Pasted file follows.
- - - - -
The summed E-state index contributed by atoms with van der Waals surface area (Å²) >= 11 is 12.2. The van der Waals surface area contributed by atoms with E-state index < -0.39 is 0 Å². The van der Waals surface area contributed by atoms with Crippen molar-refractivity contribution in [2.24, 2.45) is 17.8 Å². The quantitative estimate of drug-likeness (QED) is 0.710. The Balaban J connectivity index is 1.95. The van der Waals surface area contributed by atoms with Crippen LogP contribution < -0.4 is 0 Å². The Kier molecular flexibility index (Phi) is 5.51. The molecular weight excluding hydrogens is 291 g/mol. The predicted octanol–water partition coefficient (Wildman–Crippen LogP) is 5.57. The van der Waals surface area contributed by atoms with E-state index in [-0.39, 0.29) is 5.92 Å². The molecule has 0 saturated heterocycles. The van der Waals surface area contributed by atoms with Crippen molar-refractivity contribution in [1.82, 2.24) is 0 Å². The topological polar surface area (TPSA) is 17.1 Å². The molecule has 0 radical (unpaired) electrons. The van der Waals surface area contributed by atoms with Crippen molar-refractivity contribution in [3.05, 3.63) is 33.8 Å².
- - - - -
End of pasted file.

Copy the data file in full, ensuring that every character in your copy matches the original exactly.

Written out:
The summed E-state index contributed by atoms with van der Waals surface area (Å²) >= 11 is 12.2. The van der Waals surface area contributed by atoms with E-state index < -0.39 is 0 Å². The van der Waals surface area contributed by atoms with Crippen molar-refractivity contribution in [2.24, 2.45) is 17.8 Å². The quantitative estimate of drug-likeness (QED) is 0.710. The Balaban J connectivity index is 1.95. The van der Waals surface area contributed by atoms with Crippen LogP contribution < -0.4 is 0 Å². The Kier molecular flexibility index (Phi) is 5.51. The molecular weight excluding hydrogens is 291 g/mol. The predicted octanol–water partition coefficient (Wildman–Crippen LogP) is 5.57. The van der Waals surface area contributed by atoms with E-state index in [-0.39, 0.29) is 5.92 Å². The molecule has 0 saturated heterocycles. The van der Waals surface area contributed by atoms with Crippen molar-refractivity contribution in [1.82, 2.24) is 0 Å². The topological polar surface area (TPSA) is 17.1 Å². The molecule has 0 radical (unpaired) electrons. The van der Waals surface area contributed by atoms with Crippen molar-refractivity contribution in [3.05, 3.63) is 33.8 Å².